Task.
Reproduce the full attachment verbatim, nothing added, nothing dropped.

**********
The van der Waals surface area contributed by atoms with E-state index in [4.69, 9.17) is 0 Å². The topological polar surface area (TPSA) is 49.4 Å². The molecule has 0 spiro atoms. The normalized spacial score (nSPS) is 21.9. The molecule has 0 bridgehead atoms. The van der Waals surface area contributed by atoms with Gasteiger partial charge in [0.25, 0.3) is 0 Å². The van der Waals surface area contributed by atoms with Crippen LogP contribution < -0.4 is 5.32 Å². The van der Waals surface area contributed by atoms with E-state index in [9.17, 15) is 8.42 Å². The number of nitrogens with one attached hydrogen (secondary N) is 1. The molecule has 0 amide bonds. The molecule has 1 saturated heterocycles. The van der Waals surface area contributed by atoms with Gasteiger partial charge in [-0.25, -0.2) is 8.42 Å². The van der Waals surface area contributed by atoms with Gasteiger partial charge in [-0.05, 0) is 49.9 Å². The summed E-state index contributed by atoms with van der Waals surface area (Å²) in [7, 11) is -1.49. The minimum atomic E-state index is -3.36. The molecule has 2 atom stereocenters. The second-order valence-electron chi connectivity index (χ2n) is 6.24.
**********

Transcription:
The van der Waals surface area contributed by atoms with E-state index in [4.69, 9.17) is 0 Å². The topological polar surface area (TPSA) is 49.4 Å². The molecule has 0 spiro atoms. The normalized spacial score (nSPS) is 21.9. The molecule has 0 bridgehead atoms. The van der Waals surface area contributed by atoms with Gasteiger partial charge in [0.25, 0.3) is 0 Å². The van der Waals surface area contributed by atoms with Crippen LogP contribution < -0.4 is 5.32 Å². The van der Waals surface area contributed by atoms with E-state index in [9.17, 15) is 8.42 Å². The number of nitrogens with one attached hydrogen (secondary N) is 1. The molecule has 0 amide bonds. The molecule has 1 saturated heterocycles. The van der Waals surface area contributed by atoms with Gasteiger partial charge in [-0.25, -0.2) is 8.42 Å². The van der Waals surface area contributed by atoms with Gasteiger partial charge in [-0.05, 0) is 49.9 Å². The summed E-state index contributed by atoms with van der Waals surface area (Å²) in [7, 11) is -1.49. The minimum atomic E-state index is -3.36. The molecule has 2 atom stereocenters. The second-order valence-electron chi connectivity index (χ2n) is 6.24.